Annual Report, 2022

Field simulation trainings to support emergency preparedness

In a highly interconnected world, emergencies such as disease outbreaks as well as agro-crime events, conflicts or natural disasters can have cascading effects on animal health with heavy consequences on society as a whole. In 2022, WOAH supported emergency preparedness in the veterinary workforce by encouraging the implementation of ambitious cross-sectoral simulation exercises.

Imagine: November 2022, the small Brazilian town of Presidente Getúlio is the backdrop for an unprecedented event. 230 professionals representing a variety of sectors gather to respond to a simulated animal health emergency: an outbreak of African swine fever. Their goal is to test the country’s contingency plan against this deadly pig disease in real conditions, with the participation of the World Organisation for Animal Health (WOAH).

Brazil has been free from African swine fever since 1984, but as cases recently hit the Americas, the national and state-wide veterinary workforces are making sure all relevant stakeholders are well prepared in case of an outbreak. “Local, state and national Veterinary Services were involved in the exercise, as well as the police, firemen, farmers, members of the industry: all those who needed to know how to act during an animal health emergency participated. Our aim was to put into practice Brazil’s new contingency plan, to ensure it works well and make the necessary adjustments”, says Dr Sabrina Tavares, a State Coordinatior for Swine Health from Santa Catarina’s animal health services who organised and coordinated the event. Representatives from neighbouring countries such as Chile also attended the simulation exercise, alongside WOAH experts.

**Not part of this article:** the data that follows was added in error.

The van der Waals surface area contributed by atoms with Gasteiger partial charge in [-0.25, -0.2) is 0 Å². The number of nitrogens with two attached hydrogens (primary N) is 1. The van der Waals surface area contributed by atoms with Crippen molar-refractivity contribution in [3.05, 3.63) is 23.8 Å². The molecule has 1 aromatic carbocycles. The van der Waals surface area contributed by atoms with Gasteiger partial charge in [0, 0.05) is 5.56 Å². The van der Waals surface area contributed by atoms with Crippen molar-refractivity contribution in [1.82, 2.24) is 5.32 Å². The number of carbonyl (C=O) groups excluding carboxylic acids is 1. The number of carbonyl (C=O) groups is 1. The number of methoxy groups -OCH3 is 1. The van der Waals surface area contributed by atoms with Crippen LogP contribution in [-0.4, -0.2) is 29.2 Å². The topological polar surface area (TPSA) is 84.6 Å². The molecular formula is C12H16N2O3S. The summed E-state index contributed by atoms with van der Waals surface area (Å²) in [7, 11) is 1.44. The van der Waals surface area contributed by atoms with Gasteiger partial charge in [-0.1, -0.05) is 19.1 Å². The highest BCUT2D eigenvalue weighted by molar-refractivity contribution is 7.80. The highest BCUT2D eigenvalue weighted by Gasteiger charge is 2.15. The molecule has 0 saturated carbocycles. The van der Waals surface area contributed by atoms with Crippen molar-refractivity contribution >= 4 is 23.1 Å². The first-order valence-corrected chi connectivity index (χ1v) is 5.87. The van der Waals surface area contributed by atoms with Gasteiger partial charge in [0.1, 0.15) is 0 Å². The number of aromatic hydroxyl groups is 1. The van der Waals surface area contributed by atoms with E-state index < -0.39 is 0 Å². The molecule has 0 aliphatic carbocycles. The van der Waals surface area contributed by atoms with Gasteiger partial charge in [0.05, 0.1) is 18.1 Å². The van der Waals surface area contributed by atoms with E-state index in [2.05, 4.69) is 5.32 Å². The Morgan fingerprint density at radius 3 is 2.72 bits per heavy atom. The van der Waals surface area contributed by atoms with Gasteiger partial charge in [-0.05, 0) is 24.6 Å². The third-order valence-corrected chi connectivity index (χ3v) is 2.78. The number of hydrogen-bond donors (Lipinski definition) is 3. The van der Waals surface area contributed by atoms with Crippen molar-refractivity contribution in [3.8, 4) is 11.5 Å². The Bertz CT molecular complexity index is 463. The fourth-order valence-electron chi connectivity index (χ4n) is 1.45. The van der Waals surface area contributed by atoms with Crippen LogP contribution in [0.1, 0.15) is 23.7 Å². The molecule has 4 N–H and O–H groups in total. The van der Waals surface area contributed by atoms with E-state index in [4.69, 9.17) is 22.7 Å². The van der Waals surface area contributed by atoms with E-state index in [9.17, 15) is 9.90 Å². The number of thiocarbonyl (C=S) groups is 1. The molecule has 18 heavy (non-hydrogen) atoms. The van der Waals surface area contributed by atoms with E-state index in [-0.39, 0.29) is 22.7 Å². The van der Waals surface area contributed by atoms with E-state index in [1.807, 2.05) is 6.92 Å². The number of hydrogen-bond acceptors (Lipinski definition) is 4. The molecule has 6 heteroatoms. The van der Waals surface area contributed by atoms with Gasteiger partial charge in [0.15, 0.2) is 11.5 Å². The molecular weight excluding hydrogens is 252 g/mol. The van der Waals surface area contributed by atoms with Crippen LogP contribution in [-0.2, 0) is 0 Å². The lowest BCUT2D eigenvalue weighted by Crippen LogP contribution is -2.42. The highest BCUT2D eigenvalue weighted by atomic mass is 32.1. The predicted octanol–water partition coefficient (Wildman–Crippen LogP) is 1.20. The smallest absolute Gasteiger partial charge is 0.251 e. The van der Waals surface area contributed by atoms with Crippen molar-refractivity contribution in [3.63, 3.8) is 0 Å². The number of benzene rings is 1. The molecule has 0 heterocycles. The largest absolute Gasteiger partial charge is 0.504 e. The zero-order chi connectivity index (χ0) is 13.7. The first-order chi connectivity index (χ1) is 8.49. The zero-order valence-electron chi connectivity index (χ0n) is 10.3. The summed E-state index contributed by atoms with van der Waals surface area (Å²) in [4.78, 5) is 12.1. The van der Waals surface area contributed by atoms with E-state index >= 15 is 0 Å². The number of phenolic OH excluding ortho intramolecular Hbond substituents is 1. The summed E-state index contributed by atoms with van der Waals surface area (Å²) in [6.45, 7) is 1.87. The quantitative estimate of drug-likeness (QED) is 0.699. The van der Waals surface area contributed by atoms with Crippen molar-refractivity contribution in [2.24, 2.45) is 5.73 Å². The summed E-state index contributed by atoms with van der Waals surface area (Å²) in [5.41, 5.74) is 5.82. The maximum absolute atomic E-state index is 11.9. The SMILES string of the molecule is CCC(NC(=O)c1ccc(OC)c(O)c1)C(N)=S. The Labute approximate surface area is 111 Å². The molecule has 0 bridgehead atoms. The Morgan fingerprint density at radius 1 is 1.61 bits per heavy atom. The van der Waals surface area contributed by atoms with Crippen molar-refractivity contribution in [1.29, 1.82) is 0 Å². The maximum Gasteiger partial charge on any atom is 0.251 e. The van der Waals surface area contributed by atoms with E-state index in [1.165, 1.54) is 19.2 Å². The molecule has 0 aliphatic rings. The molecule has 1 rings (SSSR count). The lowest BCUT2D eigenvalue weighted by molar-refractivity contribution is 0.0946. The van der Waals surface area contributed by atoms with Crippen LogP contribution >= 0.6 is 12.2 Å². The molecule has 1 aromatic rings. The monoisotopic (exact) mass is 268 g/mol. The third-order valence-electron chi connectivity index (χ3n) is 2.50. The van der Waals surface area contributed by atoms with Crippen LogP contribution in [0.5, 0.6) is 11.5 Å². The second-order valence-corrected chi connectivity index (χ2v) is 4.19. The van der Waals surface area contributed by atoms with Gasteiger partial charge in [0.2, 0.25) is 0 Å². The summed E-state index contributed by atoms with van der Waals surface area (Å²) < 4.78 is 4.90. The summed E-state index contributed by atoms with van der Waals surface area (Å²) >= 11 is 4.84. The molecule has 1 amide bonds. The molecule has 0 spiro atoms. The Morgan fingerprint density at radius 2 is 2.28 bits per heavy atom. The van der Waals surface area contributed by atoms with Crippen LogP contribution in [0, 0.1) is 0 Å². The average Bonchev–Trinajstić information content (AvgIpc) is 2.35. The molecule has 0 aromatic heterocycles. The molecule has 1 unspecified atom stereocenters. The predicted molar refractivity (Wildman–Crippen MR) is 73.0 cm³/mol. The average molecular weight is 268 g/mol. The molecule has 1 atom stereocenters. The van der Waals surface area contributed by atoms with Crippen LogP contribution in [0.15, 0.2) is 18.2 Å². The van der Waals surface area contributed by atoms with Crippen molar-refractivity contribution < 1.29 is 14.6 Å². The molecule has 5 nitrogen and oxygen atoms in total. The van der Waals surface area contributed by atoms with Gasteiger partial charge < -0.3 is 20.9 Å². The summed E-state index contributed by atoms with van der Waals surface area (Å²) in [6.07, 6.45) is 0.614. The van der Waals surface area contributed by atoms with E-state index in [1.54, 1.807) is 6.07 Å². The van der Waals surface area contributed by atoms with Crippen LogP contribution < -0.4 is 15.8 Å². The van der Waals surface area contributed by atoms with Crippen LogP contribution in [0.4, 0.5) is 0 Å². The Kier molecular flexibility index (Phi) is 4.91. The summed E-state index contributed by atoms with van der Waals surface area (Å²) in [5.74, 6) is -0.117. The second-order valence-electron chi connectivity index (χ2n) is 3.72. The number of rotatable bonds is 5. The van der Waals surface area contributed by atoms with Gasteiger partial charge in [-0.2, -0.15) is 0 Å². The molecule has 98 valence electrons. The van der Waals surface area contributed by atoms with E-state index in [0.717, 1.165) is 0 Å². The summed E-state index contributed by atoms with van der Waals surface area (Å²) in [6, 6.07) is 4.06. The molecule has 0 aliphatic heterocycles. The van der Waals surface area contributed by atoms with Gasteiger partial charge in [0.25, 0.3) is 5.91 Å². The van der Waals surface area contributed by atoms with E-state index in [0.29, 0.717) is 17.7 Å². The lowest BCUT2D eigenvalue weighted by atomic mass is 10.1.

An ASF outbreak simulation exercise in Brazil

All photos are by CIDASC – Companhia Integrada de Desenvolvimento Agrícola de Santa Catarina

African swine fever is responsible for massive losses in pigs. Pork production increased by 5.2% in 2022 in Brazil, from 4.9 to 5.2 million tons (Mt).
Firemen provide water to help clean and disinfect vehicles.
Participants follow all biosecurity procedures before entering a farm for inspection.
Participants practice inspecting and controlling vehicle traffic to contain the spread of the disease.
Participants interview a farm owner when inspecting a farm. They are wearing all necessary biosecurity equipment.

Dealing with an emergency: the value of teamwork and strong leadership

The simulation exercise took six months to organise, and unfolded throughout an entire week. An emergency operations centre was set up, with regular briefings on the situation. Teams were deployed on farms and on the roads to conduct health checks on the animals, prevent the spread of the disease, and inform the population. “We had to get everyone to understand how serious the situation could be, not only for animal health but for the whole pig production sector and country’s economy. Local authorities were of great support: we did a lot of work to publicise the simulation”, Dr Tavares says.

The teams worked together to implement the contingency plan and seek solutions to practical issues such as the disposal of infected animals. “As in a real situation, we had a limited amount of material available, and we had to figure out how best to share and distribute it”, Dr Tavares says. “Just as they would in a real crisis, the participants grew tired after a week of dealing with the emergency. Yet, real crises can last much longer. Good leadership was essential to keep everyone motivated and engaged, and to maintain a constructive mindset among the professionals who weren’t used to working together.”